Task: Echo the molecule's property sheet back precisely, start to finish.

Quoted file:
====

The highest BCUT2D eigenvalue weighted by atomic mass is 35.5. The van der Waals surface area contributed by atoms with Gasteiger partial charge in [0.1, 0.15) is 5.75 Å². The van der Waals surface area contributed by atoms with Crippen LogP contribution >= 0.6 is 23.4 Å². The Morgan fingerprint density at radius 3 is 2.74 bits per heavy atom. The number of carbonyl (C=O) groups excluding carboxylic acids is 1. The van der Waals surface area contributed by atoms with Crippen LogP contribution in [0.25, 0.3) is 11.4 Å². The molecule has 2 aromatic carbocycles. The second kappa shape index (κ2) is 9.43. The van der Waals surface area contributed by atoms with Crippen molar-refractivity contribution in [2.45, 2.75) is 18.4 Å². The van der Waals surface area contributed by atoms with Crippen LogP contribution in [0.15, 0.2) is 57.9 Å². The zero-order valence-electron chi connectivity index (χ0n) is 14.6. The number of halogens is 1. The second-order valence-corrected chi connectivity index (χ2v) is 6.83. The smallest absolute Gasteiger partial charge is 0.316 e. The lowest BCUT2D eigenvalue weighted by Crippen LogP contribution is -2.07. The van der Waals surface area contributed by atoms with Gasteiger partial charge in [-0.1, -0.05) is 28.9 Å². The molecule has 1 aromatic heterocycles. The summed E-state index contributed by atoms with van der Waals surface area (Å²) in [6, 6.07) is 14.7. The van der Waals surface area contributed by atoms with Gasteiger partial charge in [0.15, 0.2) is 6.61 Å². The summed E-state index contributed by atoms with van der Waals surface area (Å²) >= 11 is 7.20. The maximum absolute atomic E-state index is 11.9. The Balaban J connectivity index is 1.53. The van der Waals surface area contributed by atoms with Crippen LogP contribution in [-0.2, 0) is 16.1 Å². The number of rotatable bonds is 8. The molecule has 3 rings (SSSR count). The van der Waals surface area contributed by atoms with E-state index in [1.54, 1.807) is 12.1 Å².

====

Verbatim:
The highest BCUT2D eigenvalue weighted by atomic mass is 35.5. The van der Waals surface area contributed by atoms with Gasteiger partial charge in [0.1, 0.15) is 5.75 Å². The van der Waals surface area contributed by atoms with Crippen LogP contribution >= 0.6 is 23.4 Å². The Morgan fingerprint density at radius 3 is 2.74 bits per heavy atom. The number of carbonyl (C=O) groups excluding carboxylic acids is 1. The van der Waals surface area contributed by atoms with Crippen LogP contribution in [0.25, 0.3) is 11.4 Å². The molecule has 2 aromatic carbocycles. The second kappa shape index (κ2) is 9.43. The van der Waals surface area contributed by atoms with Crippen molar-refractivity contribution in [2.45, 2.75) is 18.4 Å². The van der Waals surface area contributed by atoms with Crippen LogP contribution in [0.15, 0.2) is 57.9 Å². The zero-order valence-electron chi connectivity index (χ0n) is 14.6. The number of halogens is 1. The second-order valence-corrected chi connectivity index (χ2v) is 6.83. The smallest absolute Gasteiger partial charge is 0.316 e. The lowest BCUT2D eigenvalue weighted by Crippen LogP contribution is -2.07. The van der Waals surface area contributed by atoms with Gasteiger partial charge in [-0.1, -0.05) is 28.9 Å². The molecule has 1 aromatic heterocycles. The summed E-state index contributed by atoms with van der Waals surface area (Å²) in [6, 6.07) is 14.7. The van der Waals surface area contributed by atoms with Gasteiger partial charge in [0.15, 0.2) is 6.61 Å². The summed E-state index contributed by atoms with van der Waals surface area (Å²) >= 11 is 7.20. The maximum absolute atomic E-state index is 11.9. The Balaban J connectivity index is 1.53. The van der Waals surface area contributed by atoms with Crippen LogP contribution in [-0.2, 0) is 16.1 Å². The number of rotatable bonds is 8. The molecule has 3 rings (SSSR count). The van der Waals surface area contributed by atoms with E-state index in [1.54, 1.807) is 12.1 Å².